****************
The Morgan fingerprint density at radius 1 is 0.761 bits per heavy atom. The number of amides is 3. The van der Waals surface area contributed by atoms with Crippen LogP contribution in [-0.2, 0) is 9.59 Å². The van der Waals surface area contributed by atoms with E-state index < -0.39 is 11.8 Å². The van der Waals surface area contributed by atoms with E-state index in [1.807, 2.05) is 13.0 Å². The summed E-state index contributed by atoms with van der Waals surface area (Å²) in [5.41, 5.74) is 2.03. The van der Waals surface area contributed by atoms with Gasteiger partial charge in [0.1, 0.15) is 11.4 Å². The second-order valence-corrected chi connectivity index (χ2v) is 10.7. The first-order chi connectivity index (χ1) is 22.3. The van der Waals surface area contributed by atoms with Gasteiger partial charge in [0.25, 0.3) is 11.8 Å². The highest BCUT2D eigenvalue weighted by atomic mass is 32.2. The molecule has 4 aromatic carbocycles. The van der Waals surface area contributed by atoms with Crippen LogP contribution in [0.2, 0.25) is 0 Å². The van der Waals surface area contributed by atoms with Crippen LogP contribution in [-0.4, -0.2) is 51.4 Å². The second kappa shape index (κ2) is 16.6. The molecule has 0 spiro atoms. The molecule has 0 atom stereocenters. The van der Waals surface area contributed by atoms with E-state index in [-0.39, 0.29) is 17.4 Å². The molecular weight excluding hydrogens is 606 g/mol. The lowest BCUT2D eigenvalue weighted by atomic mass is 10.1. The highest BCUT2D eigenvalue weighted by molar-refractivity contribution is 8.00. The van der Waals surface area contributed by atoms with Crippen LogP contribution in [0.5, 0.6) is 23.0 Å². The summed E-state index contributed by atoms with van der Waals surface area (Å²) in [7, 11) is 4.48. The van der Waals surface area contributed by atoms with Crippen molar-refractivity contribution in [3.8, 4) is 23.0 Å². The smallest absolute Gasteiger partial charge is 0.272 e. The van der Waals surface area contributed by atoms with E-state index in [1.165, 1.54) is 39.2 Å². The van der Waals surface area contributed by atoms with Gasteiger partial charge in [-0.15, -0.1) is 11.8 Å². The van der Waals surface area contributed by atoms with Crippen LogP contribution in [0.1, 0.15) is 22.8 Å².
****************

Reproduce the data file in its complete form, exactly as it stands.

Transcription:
The Morgan fingerprint density at radius 1 is 0.761 bits per heavy atom. The number of amides is 3. The van der Waals surface area contributed by atoms with Crippen LogP contribution in [-0.2, 0) is 9.59 Å². The van der Waals surface area contributed by atoms with E-state index < -0.39 is 11.8 Å². The van der Waals surface area contributed by atoms with E-state index in [1.807, 2.05) is 13.0 Å². The summed E-state index contributed by atoms with van der Waals surface area (Å²) in [5.41, 5.74) is 2.03. The van der Waals surface area contributed by atoms with Gasteiger partial charge in [0.1, 0.15) is 11.4 Å². The second-order valence-corrected chi connectivity index (χ2v) is 10.7. The first-order chi connectivity index (χ1) is 22.3. The van der Waals surface area contributed by atoms with Gasteiger partial charge in [0.25, 0.3) is 11.8 Å². The highest BCUT2D eigenvalue weighted by atomic mass is 32.2. The molecule has 4 aromatic carbocycles. The van der Waals surface area contributed by atoms with Crippen LogP contribution in [0.2, 0.25) is 0 Å². The van der Waals surface area contributed by atoms with Crippen LogP contribution in [-0.4, -0.2) is 51.4 Å². The second kappa shape index (κ2) is 16.6. The molecule has 0 spiro atoms. The molecule has 0 atom stereocenters. The van der Waals surface area contributed by atoms with E-state index in [-0.39, 0.29) is 17.4 Å². The molecular weight excluding hydrogens is 606 g/mol. The lowest BCUT2D eigenvalue weighted by atomic mass is 10.1. The highest BCUT2D eigenvalue weighted by molar-refractivity contribution is 8.00. The van der Waals surface area contributed by atoms with Crippen LogP contribution in [0.5, 0.6) is 23.0 Å². The summed E-state index contributed by atoms with van der Waals surface area (Å²) in [7, 11) is 4.48. The van der Waals surface area contributed by atoms with Crippen molar-refractivity contribution in [3.8, 4) is 23.0 Å². The smallest absolute Gasteiger partial charge is 0.272 e. The van der Waals surface area contributed by atoms with E-state index in [1.165, 1.54) is 39.2 Å². The van der Waals surface area contributed by atoms with Gasteiger partial charge in [-0.15, -0.1) is 11.8 Å². The van der Waals surface area contributed by atoms with Crippen LogP contribution in [0.1, 0.15) is 22.8 Å².